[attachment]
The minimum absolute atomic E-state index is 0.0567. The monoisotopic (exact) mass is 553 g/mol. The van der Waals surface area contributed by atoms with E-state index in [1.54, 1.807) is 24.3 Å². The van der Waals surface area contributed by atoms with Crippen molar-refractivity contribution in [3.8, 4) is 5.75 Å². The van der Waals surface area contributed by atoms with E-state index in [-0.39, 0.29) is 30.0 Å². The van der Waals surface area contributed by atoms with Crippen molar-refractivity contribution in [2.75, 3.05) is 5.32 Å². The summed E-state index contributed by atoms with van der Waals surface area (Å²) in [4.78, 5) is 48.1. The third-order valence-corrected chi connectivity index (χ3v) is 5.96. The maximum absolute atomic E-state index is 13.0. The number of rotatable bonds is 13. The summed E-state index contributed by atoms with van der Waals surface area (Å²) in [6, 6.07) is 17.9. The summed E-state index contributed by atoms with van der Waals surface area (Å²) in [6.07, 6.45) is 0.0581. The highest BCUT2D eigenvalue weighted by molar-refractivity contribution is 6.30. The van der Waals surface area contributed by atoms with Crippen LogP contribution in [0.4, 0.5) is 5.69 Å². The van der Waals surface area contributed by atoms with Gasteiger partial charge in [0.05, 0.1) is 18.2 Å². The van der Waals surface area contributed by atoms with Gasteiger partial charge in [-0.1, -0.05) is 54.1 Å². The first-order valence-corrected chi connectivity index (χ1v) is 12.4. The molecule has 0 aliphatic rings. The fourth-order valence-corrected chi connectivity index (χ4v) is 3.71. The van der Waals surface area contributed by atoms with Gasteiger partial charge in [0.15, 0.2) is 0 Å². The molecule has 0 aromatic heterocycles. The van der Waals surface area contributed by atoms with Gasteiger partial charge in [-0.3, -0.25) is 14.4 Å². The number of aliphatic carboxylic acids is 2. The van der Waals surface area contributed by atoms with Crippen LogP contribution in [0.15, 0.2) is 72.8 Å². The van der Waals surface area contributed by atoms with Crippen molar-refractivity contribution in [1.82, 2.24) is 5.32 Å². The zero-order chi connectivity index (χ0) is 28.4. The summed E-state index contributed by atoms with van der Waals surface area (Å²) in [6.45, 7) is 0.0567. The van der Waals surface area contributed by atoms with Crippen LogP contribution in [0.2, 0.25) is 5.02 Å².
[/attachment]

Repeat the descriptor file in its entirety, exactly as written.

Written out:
The minimum absolute atomic E-state index is 0.0567. The monoisotopic (exact) mass is 553 g/mol. The van der Waals surface area contributed by atoms with E-state index in [1.54, 1.807) is 24.3 Å². The van der Waals surface area contributed by atoms with Crippen molar-refractivity contribution in [3.8, 4) is 5.75 Å². The van der Waals surface area contributed by atoms with E-state index in [-0.39, 0.29) is 30.0 Å². The van der Waals surface area contributed by atoms with Crippen molar-refractivity contribution in [2.75, 3.05) is 5.32 Å². The summed E-state index contributed by atoms with van der Waals surface area (Å²) in [4.78, 5) is 48.1. The third-order valence-corrected chi connectivity index (χ3v) is 5.96. The maximum absolute atomic E-state index is 13.0. The number of rotatable bonds is 13. The summed E-state index contributed by atoms with van der Waals surface area (Å²) in [6, 6.07) is 17.9. The summed E-state index contributed by atoms with van der Waals surface area (Å²) in [6.07, 6.45) is 0.0581. The highest BCUT2D eigenvalue weighted by molar-refractivity contribution is 6.30. The van der Waals surface area contributed by atoms with Crippen LogP contribution in [0.4, 0.5) is 5.69 Å². The van der Waals surface area contributed by atoms with Gasteiger partial charge in [0.05, 0.1) is 18.2 Å². The van der Waals surface area contributed by atoms with Gasteiger partial charge in [-0.1, -0.05) is 54.1 Å². The first-order valence-corrected chi connectivity index (χ1v) is 12.4. The molecule has 0 aliphatic rings. The fourth-order valence-corrected chi connectivity index (χ4v) is 3.71. The van der Waals surface area contributed by atoms with Gasteiger partial charge in [0.15, 0.2) is 0 Å². The molecule has 0 aromatic heterocycles. The van der Waals surface area contributed by atoms with Gasteiger partial charge in [-0.3, -0.25) is 14.4 Å². The number of aliphatic carboxylic acids is 2. The van der Waals surface area contributed by atoms with Crippen LogP contribution in [0.15, 0.2) is 72.8 Å². The van der Waals surface area contributed by atoms with Crippen molar-refractivity contribution in [1.82, 2.24) is 5.32 Å². The zero-order chi connectivity index (χ0) is 28.4. The summed E-state index contributed by atoms with van der Waals surface area (Å²) in [6.45, 7) is 0.0567. The van der Waals surface area contributed by atoms with Crippen LogP contribution in [0.2, 0.25) is 5.02 Å².